The Hills Come Alive

The Hills Come Alive

Opera again echoes through the Ozarks


It’s been a staple of summer in the hills of Carroll County for 68 years, but Nancy Preis, general director of Opera in the Ozarks, says its goals have matured just as have the communities surrounding it.

“The mission of Opera in the Ozarks is to educate and develop emerging young artists, leading to the production of dynamic performances that entertain and enlighten audiences,” Preis says. “This mission has indeed changed from the beginnings when the students were largely high school age or younger.”

This summer, 39 singers, ranging in age from 18 to 28, have come to Inspiration Point near Eureka Springs from New York City, Boston, San Francisco, Washington, Texas and Arkansas to present three operas: Rossini’s “Il barbiere di Siviglia,” sung in Italian with English supertitles; Johann Strauss II’s “Die Fledermaus” and Douglas Moore’s “The Ballad of Baby Doe,” sung in English.

Preis doesn’t want that to sound intimidating.

“What I wish new audiences would know in advance is that opera is fun – it’s not stuffy and stuck in the past,” she says. “There is lots of humor … and there are great emotions that everyone has experienced.

“What audiences will discover when they attend is that we have outstanding voices in a very intimate setting,” she adds. “You can see the expressions on the singers’ faces, hear and see the nuances in their performances and enjoy watching the development of fine performers who may well be stars in just a few years.”

Three of this year’s performers answered a few questions for The Free Weekly prior to opening night.


Justin Burgess, baritone

South Lyon, Mich.

University of Michigan, Cincinnati College-Conservatory of Music

Q. What moment, what piece of music, inspired you to sing?

A. I started singing in choir at 13 to go to Cedar Point and meet girls, then started to take voice lessons at 15. I initially wanted to do musical theater, and my favorite musical was and is “Cabaret.”

Q. What’s been your favorite role so far? And what role do you dream of singing?

A. My favorite role is honestly whatever I’m working on at the time. Right now, it’s Figaro in Mozart’s “Le nozze di Figaro,” but I’m sure after this summer, it will be Figaro in “Il barbiere di Siviglia” or Eisenstein in “Die Fledermaus.”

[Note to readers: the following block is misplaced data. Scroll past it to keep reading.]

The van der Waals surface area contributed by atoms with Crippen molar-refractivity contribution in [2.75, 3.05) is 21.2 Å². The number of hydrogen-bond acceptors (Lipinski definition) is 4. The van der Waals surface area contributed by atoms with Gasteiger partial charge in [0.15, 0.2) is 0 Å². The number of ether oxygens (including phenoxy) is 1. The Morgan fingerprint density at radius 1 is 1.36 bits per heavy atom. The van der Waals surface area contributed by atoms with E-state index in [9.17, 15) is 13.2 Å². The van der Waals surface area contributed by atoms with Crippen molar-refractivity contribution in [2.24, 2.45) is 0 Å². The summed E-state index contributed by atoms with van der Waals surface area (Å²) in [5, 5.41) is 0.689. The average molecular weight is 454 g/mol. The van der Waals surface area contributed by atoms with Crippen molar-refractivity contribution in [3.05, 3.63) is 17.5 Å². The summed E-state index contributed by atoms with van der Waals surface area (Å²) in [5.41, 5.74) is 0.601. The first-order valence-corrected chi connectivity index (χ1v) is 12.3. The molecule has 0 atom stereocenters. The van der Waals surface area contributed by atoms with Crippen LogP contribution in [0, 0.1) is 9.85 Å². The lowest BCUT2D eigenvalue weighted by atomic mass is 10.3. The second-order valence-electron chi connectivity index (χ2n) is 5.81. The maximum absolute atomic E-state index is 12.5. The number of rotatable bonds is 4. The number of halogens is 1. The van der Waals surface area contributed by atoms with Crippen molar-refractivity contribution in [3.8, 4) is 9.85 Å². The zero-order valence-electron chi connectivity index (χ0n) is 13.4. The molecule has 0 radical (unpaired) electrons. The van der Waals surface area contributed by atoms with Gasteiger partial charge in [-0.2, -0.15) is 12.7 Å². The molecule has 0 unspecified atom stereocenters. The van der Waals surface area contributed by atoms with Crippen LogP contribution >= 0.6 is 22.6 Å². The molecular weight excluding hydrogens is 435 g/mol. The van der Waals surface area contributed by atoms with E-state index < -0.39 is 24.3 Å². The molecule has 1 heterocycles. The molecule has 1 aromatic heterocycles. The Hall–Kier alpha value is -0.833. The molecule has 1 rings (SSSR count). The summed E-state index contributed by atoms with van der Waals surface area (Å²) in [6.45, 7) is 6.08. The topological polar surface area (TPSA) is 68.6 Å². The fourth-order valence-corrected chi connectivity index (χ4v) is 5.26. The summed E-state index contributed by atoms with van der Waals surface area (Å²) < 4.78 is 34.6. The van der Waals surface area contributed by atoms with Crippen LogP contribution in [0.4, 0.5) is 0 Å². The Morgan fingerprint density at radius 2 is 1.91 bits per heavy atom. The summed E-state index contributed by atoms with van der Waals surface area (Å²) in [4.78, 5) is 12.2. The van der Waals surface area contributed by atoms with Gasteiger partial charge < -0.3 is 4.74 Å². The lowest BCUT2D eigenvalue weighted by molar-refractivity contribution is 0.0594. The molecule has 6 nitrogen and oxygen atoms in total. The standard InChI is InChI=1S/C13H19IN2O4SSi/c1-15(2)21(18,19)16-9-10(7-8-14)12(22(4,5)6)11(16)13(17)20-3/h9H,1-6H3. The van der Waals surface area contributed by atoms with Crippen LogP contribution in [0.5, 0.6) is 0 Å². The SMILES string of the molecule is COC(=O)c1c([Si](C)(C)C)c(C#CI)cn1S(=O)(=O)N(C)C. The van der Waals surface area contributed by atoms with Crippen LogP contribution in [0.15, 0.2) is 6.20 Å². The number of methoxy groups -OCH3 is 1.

Q. What brought you to Opera in the Ozarks?

A. This is actually my second year. [Last year] ended up being one of the most important experiences of my entire life, one where I learned that I truly want to be an opera singer.



Christina Casey, mezzo-soprano

Kansas City, Mo.

University of Missouri, Louisiana State University & University of Missouri-Kansas City

Q. What moment, what piece of music, inspired you to sing?

A. My mom is a singer, and I remember being a little girl watching her sing from under my dad’s hi-hat (he was the drummer of their band) and thinking, “Wow, I want to do that when I grow up.”

Q. What’s been your favorite role so far? And what role do you dream of singing?

A. My favorite role so far was playing Beatrice in “Beatrice et Benedict” by Berlioz, because it was the first opera I was in with my now husband at Louisiana State University. We started dating just after we got cast as the leading love interests, and the storyline really fits with our real life story. I am excited to say that I am singing one of my dream roles this summer at OIO, Rosina in “Il barbiere di Siviglia.”



Lydia Pion, soprano

Annandale, Va.

University of North Carolina at Greensboro & Rice University

Q. What’s been your favorite role so far? And what role do you dream of singing?

A. My favorite role that I have performed so far is the title role in “Susannah” that I performed last summer here at Opera in the Ozarks. There are so many roles I would love to sing, its hard to narrow it down to just one!

Q. What will you be singing this summer?

A. Rosalinda in “Die Fledermaus” and a friend of Augusta in “The Ballad of Baby Doe.”



Opera in the Ozarks

WHEN — In repertory, through July 20; most performances at 7:30 p.m.

WHERE — Inspiration Point Fine Arts Colony near Eureka Springs

COST — $10-$30

INFO — 253-8595 or



The Operas

‘Die Fledermaus’

Spend a riotous evening in the company of Gabriel von Eisenstein, his beautiful wife Rosalinda, her besotted lover Alfred, the pert and saucy parlor maid Adele, and the wily Doctor Falke, as they confuse and amuse themselves and us in a sophisticated hide-and-seek game of mistaken identity.

June 30; July 3, 8, 13, 18

‘The Barber of Seville’

The beautiful young Rosina narrowly escapes marriage to her guardian Dr. Bartolo, only to fall in love with Count Almaviva, who is masquerading as a poor student. Figaro is the town barber and jack-of-all-trades, and he helps Rosina escape her gilded cage.

June 28; July 1, 5, 7, 11, 14, 19

‘The Ballad of Baby Doe’

The story of the opera is drawn from the history of the American West, and its principal characters are people who lived in Colorado more than a century ago. The score emphasizes a period-piece atmosphere and is filled with music in the popular style of its time — waltzes, marches, parlor songs, rowdy tunes to suggest the flavor of a mining town and, later, boisterous ones for a political campaign. The well-crafted melodies, dramatic tension created by the love triangle, and the spectacle of production numbers make for a compelling, entertaining, and truly American opera.

June 29; July 2, 6, 12, 15, 20

Categories: Theater